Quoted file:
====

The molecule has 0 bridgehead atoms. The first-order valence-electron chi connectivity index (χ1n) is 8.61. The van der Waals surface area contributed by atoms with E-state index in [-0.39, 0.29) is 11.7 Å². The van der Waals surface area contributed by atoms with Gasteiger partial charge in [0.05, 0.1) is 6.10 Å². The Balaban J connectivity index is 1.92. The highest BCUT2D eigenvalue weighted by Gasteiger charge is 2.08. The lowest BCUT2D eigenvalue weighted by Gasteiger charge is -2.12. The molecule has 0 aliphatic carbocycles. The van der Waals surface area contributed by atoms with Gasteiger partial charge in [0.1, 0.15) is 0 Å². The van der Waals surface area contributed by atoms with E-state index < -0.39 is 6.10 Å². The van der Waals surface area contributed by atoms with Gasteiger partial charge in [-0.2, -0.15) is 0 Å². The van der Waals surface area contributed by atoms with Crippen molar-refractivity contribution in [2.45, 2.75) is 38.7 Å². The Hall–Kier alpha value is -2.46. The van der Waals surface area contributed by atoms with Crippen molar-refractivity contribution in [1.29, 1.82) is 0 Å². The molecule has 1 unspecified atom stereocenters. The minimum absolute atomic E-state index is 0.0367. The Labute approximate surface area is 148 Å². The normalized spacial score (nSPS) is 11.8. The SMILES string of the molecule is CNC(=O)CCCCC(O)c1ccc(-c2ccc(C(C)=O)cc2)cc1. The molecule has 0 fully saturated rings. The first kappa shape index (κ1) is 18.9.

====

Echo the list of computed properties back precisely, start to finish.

The molecule has 0 bridgehead atoms. The first-order valence-electron chi connectivity index (χ1n) is 8.61. The van der Waals surface area contributed by atoms with E-state index in [-0.39, 0.29) is 11.7 Å². The van der Waals surface area contributed by atoms with Gasteiger partial charge in [0.05, 0.1) is 6.10 Å². The Balaban J connectivity index is 1.92. The highest BCUT2D eigenvalue weighted by Gasteiger charge is 2.08. The lowest BCUT2D eigenvalue weighted by Gasteiger charge is -2.12. The molecule has 0 aliphatic carbocycles. The van der Waals surface area contributed by atoms with Gasteiger partial charge in [0.1, 0.15) is 0 Å². The van der Waals surface area contributed by atoms with E-state index < -0.39 is 6.10 Å². The van der Waals surface area contributed by atoms with Gasteiger partial charge in [-0.2, -0.15) is 0 Å². The van der Waals surface area contributed by atoms with Crippen molar-refractivity contribution in [2.45, 2.75) is 38.7 Å². The Hall–Kier alpha value is -2.46. The van der Waals surface area contributed by atoms with Crippen molar-refractivity contribution in [1.29, 1.82) is 0 Å². The molecule has 1 unspecified atom stereocenters. The minimum absolute atomic E-state index is 0.0367. The Labute approximate surface area is 148 Å². The normalized spacial score (nSPS) is 11.8. The SMILES string of the molecule is CNC(=O)CCCCC(O)c1ccc(-c2ccc(C(C)=O)cc2)cc1. The molecule has 0 fully saturated rings. The first kappa shape index (κ1) is 18.9.